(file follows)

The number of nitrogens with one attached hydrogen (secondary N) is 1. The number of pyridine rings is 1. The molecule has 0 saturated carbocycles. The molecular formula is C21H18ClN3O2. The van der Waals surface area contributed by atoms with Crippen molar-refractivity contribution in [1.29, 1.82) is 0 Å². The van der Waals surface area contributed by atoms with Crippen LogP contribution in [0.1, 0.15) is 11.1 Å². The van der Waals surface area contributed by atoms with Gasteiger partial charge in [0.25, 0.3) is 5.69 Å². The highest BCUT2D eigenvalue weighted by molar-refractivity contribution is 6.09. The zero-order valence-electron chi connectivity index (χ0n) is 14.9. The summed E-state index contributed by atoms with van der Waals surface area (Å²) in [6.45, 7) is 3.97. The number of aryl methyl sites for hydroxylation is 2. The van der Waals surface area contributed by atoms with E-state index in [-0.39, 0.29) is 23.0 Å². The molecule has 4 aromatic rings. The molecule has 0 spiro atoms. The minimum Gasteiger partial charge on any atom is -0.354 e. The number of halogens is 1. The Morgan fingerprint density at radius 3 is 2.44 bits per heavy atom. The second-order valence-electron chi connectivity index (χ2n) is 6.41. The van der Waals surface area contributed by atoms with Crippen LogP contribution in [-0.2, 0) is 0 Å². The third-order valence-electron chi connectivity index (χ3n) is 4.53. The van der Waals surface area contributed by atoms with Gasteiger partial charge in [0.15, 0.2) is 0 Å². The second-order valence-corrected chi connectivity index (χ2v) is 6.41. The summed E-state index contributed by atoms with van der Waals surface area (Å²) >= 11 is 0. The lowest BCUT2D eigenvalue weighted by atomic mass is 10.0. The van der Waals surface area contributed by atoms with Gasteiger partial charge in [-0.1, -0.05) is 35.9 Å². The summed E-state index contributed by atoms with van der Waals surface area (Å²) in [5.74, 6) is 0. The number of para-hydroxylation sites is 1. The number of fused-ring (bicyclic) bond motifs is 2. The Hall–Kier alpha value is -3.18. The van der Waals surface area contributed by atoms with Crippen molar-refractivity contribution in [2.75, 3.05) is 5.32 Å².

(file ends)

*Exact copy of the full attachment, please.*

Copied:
The number of nitrogens with one attached hydrogen (secondary N) is 1. The number of pyridine rings is 1. The molecule has 0 saturated carbocycles. The molecular formula is C21H18ClN3O2. The van der Waals surface area contributed by atoms with Crippen molar-refractivity contribution in [1.29, 1.82) is 0 Å². The van der Waals surface area contributed by atoms with Crippen LogP contribution in [0.1, 0.15) is 11.1 Å². The van der Waals surface area contributed by atoms with Gasteiger partial charge in [0.25, 0.3) is 5.69 Å². The highest BCUT2D eigenvalue weighted by molar-refractivity contribution is 6.09. The zero-order valence-electron chi connectivity index (χ0n) is 14.9. The summed E-state index contributed by atoms with van der Waals surface area (Å²) in [6.45, 7) is 3.97. The number of aryl methyl sites for hydroxylation is 2. The van der Waals surface area contributed by atoms with E-state index in [-0.39, 0.29) is 23.0 Å². The molecule has 4 aromatic rings. The molecule has 0 spiro atoms. The minimum Gasteiger partial charge on any atom is -0.354 e. The number of halogens is 1. The Morgan fingerprint density at radius 3 is 2.44 bits per heavy atom. The second-order valence-electron chi connectivity index (χ2n) is 6.41. The van der Waals surface area contributed by atoms with Crippen LogP contribution in [-0.2, 0) is 0 Å². The third-order valence-electron chi connectivity index (χ3n) is 4.53. The van der Waals surface area contributed by atoms with Gasteiger partial charge in [0.15, 0.2) is 0 Å². The second-order valence-corrected chi connectivity index (χ2v) is 6.41. The summed E-state index contributed by atoms with van der Waals surface area (Å²) >= 11 is 0. The lowest BCUT2D eigenvalue weighted by atomic mass is 10.0. The van der Waals surface area contributed by atoms with Gasteiger partial charge in [-0.1, -0.05) is 35.9 Å². The summed E-state index contributed by atoms with van der Waals surface area (Å²) in [5.74, 6) is 0. The number of para-hydroxylation sites is 1. The number of fused-ring (bicyclic) bond motifs is 2. The Hall–Kier alpha value is -3.18. The van der Waals surface area contributed by atoms with Crippen molar-refractivity contribution in [2.75, 3.05) is 5.32 Å².